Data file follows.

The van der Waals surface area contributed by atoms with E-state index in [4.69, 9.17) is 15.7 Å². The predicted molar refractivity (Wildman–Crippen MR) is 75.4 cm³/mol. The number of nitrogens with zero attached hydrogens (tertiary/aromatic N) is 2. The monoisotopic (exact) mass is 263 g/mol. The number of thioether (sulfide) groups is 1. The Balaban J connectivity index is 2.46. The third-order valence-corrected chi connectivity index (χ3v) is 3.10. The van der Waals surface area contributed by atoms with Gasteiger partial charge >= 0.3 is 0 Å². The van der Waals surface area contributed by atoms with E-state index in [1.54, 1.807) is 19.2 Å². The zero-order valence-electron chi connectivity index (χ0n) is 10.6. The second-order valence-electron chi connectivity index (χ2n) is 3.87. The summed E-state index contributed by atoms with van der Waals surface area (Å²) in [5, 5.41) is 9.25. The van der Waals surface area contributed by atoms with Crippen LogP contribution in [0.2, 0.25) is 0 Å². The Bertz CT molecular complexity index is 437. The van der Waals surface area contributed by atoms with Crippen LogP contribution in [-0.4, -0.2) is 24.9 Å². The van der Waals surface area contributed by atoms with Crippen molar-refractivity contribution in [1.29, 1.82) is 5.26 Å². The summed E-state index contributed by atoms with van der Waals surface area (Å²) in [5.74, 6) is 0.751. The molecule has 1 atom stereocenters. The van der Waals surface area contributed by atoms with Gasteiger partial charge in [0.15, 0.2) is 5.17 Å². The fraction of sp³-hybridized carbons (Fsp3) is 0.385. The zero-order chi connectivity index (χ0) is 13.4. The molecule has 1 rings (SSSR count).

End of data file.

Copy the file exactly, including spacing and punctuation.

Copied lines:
The van der Waals surface area contributed by atoms with E-state index in [4.69, 9.17) is 15.7 Å². The predicted molar refractivity (Wildman–Crippen MR) is 75.4 cm³/mol. The number of nitrogens with zero attached hydrogens (tertiary/aromatic N) is 2. The monoisotopic (exact) mass is 263 g/mol. The number of thioether (sulfide) groups is 1. The Balaban J connectivity index is 2.46. The third-order valence-corrected chi connectivity index (χ3v) is 3.10. The van der Waals surface area contributed by atoms with Gasteiger partial charge >= 0.3 is 0 Å². The van der Waals surface area contributed by atoms with E-state index in [1.54, 1.807) is 19.2 Å². The zero-order valence-electron chi connectivity index (χ0n) is 10.6. The second-order valence-electron chi connectivity index (χ2n) is 3.87. The summed E-state index contributed by atoms with van der Waals surface area (Å²) in [5, 5.41) is 9.25. The van der Waals surface area contributed by atoms with Crippen LogP contribution in [0.2, 0.25) is 0 Å². The Bertz CT molecular complexity index is 437. The van der Waals surface area contributed by atoms with Crippen LogP contribution in [-0.4, -0.2) is 24.9 Å². The van der Waals surface area contributed by atoms with Crippen molar-refractivity contribution in [1.29, 1.82) is 5.26 Å². The summed E-state index contributed by atoms with van der Waals surface area (Å²) in [5.74, 6) is 0.751. The molecule has 1 atom stereocenters. The van der Waals surface area contributed by atoms with Gasteiger partial charge in [0.15, 0.2) is 5.17 Å². The fraction of sp³-hybridized carbons (Fsp3) is 0.385. The zero-order chi connectivity index (χ0) is 13.4. The molecule has 1 rings (SSSR count).